It is easy to become overwhelmed by this task. As parents, we hold the responsibility on our shoulders of helping our children navigate these questions. We feel as though we are teetering on the edge of Well Done! and Well, You Screwed That Up! depending on the answers we give. We place incredible weight into each word, questioning ourselves the whole time on whether we’re explaining things right.

At least, I know that this is how I have felt. As though their future and eternity rests in the words I choose to craft my answers from.

It feels terribly delicate.

But then, just the other day as we were pulling onto our street, I overheard our middle guy nearly four years old, chattering away. He spouted off something about “God running away”, and Zeke didn’t miss a beat. “Ellison,” He began, seriousness dripping from his voice, “God does not run away. He loves us.”

And that’s when I saw it—or heard it, rather. Child-like faith.

He may not understand the intricacies of God’s sovereignty, but then again, neither do I. Yet sometimes I think that this child’s faith is actually bigger than my own.

It ends up that my answers are not quite as weighty as I place them on my shoulders to be. Rather, our kids come to understand faith and Jesus and love and beauty through what we show them every single day.

They see the grace of God every time I forgive them, and every time I ask them for their forgiveness. They see God’s beauty every time we take them out for a hike or a walk through the park. They see God’s creativity every time we sit next to them and splash paint on paper, speaking about how God is creative, and made us to be the same. They see God’s power every time we as parents stop relying on our own power to do things or say things just right, and instead trust God to work through us.

This is how our children come to know their Maker. Yes, we are called to be intentional with our words. We need to pay attention to the opportunities spun into everyday conversations to explain to them just how great and beautiful and loving our God is.

But we also need to stop placing all of the weight of their eternities into our perfectly manicured answers. We need to trust that God chose us as their parents for a reason. And we need to trust that He will work powerfully through our words throughout our everyday conversations.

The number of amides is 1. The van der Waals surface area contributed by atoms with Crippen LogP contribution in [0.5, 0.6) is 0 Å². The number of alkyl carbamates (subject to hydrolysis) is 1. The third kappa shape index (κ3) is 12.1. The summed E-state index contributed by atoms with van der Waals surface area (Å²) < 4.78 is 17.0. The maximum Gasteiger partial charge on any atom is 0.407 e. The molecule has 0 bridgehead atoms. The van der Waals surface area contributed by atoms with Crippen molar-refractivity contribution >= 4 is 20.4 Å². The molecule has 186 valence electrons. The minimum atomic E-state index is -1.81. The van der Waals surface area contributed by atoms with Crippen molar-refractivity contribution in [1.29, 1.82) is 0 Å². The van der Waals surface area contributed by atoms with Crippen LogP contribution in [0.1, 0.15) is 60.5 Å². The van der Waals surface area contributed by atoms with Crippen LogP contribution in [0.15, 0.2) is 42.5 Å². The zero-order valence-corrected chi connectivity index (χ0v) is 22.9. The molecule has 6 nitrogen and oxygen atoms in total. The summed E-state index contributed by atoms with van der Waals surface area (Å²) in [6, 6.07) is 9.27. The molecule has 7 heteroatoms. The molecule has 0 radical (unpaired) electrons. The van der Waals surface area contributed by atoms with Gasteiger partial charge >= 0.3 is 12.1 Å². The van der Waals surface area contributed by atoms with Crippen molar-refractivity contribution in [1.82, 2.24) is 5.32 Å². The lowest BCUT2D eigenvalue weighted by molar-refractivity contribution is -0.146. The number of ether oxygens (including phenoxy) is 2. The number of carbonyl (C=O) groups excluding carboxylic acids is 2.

“So commit yourselves wholeheartedly to these words of mine. Tie them to your hands and wear them on your forehead as reminders.  Teach them to your children. Talk about them when you are at home and when you are on the road, when you are going to bed and when you are getting up. Write them on the doorposts of your house and on your gates, so that as long as the sky remains above the earth, you and your children may flourish in the land the Lord swore to give your ancestors.” Deuteronomy 11:19-21

936Pennies Family Living With Intention

We Choose It For Our Child, And It Will Impact The Rest Of Their Life

March 3, 2017

My teeth clench and my foot braces hard against the floor of this shaking machine. All at once the conversations surrounding us are hushed by the droning of the wind against metal. My heart beats harder. I have always been a nervous flyer.

My stomach drops as the aircraft lifts sharply, wheels bidding farewell to the airstrip. The plane tilts left, and I see them like never before. “We’re going to fly right over our house.” My husband leans over me to glimpse what I cannot take my eyes off of: our mountains.

They stretch out before us without end, an infinite expanse of wilderness and wonder. I have never seen them like this before. At least, not since they became our own. Within minutes he spots it. “There! Do you see that curve in the road? Right next to it, there is our neighborhood.” And I do see it. I picture at once our three boys running across the living room, keeping my brave mom, who flew in the night before to stay with them, on her feet. They are a stone throw away, but 10,000 feet out of reach.

My husband points out rivers, lakes, mountain peaks, and canyons. I know them all by name, by smell, by tastes of picnic lunches, and hikes along their trails. I see day drives, afternoons spent tossing rocks into riverbeds, and where we hiked into the forest to cut down our Christmas tree. All of these places—our places— are laid out as if bark on a tree, rising and falling, with lines of river and trail snaking their way throughout. Home. And it is. We have made it to be, and we know it intimately.

Not a half hour later, the summits calm and taper into flatter land, then rise steep again into a wilderness I do not know. Our boys are now a range away. I turn to my husband, “Hey, happy One Year In Colorado.”